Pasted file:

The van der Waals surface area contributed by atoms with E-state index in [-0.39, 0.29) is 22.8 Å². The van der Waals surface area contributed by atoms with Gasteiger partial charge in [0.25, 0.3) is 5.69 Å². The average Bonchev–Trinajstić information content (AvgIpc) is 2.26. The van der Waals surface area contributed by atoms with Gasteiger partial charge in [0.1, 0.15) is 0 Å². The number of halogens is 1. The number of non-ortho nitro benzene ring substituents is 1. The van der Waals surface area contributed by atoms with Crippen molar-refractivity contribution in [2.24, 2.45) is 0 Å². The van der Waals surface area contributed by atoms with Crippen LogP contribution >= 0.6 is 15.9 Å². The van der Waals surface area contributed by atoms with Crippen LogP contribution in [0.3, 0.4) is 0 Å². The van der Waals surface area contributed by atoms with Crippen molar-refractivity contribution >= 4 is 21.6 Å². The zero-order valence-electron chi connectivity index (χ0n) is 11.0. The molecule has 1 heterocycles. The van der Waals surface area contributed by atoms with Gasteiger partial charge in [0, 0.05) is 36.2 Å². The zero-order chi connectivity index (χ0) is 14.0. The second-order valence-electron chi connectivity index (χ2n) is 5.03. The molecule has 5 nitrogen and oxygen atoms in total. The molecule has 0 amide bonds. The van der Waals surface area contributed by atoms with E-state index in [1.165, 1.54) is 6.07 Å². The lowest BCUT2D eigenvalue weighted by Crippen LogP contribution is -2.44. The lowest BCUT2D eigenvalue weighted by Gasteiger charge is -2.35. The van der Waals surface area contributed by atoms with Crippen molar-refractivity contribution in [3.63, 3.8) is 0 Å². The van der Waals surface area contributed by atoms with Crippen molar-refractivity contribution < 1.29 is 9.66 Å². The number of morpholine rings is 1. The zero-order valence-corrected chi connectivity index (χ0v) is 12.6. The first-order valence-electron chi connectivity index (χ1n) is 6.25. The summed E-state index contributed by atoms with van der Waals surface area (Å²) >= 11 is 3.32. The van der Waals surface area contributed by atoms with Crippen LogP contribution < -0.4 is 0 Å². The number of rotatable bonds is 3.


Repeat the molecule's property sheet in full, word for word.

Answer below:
The van der Waals surface area contributed by atoms with E-state index in [-0.39, 0.29) is 22.8 Å². The van der Waals surface area contributed by atoms with Gasteiger partial charge in [0.25, 0.3) is 5.69 Å². The average Bonchev–Trinajstić information content (AvgIpc) is 2.26. The van der Waals surface area contributed by atoms with Gasteiger partial charge in [0.1, 0.15) is 0 Å². The number of halogens is 1. The number of non-ortho nitro benzene ring substituents is 1. The van der Waals surface area contributed by atoms with Crippen molar-refractivity contribution in [2.24, 2.45) is 0 Å². The van der Waals surface area contributed by atoms with Crippen LogP contribution >= 0.6 is 15.9 Å². The van der Waals surface area contributed by atoms with Crippen LogP contribution in [0.3, 0.4) is 0 Å². The van der Waals surface area contributed by atoms with Crippen molar-refractivity contribution >= 4 is 21.6 Å². The zero-order valence-electron chi connectivity index (χ0n) is 11.0. The molecule has 1 heterocycles. The van der Waals surface area contributed by atoms with Gasteiger partial charge in [0, 0.05) is 36.2 Å². The zero-order chi connectivity index (χ0) is 14.0. The second-order valence-electron chi connectivity index (χ2n) is 5.03. The molecule has 5 nitrogen and oxygen atoms in total. The molecule has 0 amide bonds. The van der Waals surface area contributed by atoms with E-state index in [1.165, 1.54) is 6.07 Å². The lowest BCUT2D eigenvalue weighted by Crippen LogP contribution is -2.44. The lowest BCUT2D eigenvalue weighted by Gasteiger charge is -2.35. The van der Waals surface area contributed by atoms with Crippen molar-refractivity contribution in [3.63, 3.8) is 0 Å². The van der Waals surface area contributed by atoms with Crippen molar-refractivity contribution < 1.29 is 9.66 Å². The number of morpholine rings is 1. The zero-order valence-corrected chi connectivity index (χ0v) is 12.6. The first-order valence-electron chi connectivity index (χ1n) is 6.25. The summed E-state index contributed by atoms with van der Waals surface area (Å²) >= 11 is 3.32. The van der Waals surface area contributed by atoms with Crippen LogP contribution < -0.4 is 0 Å². The number of rotatable bonds is 3.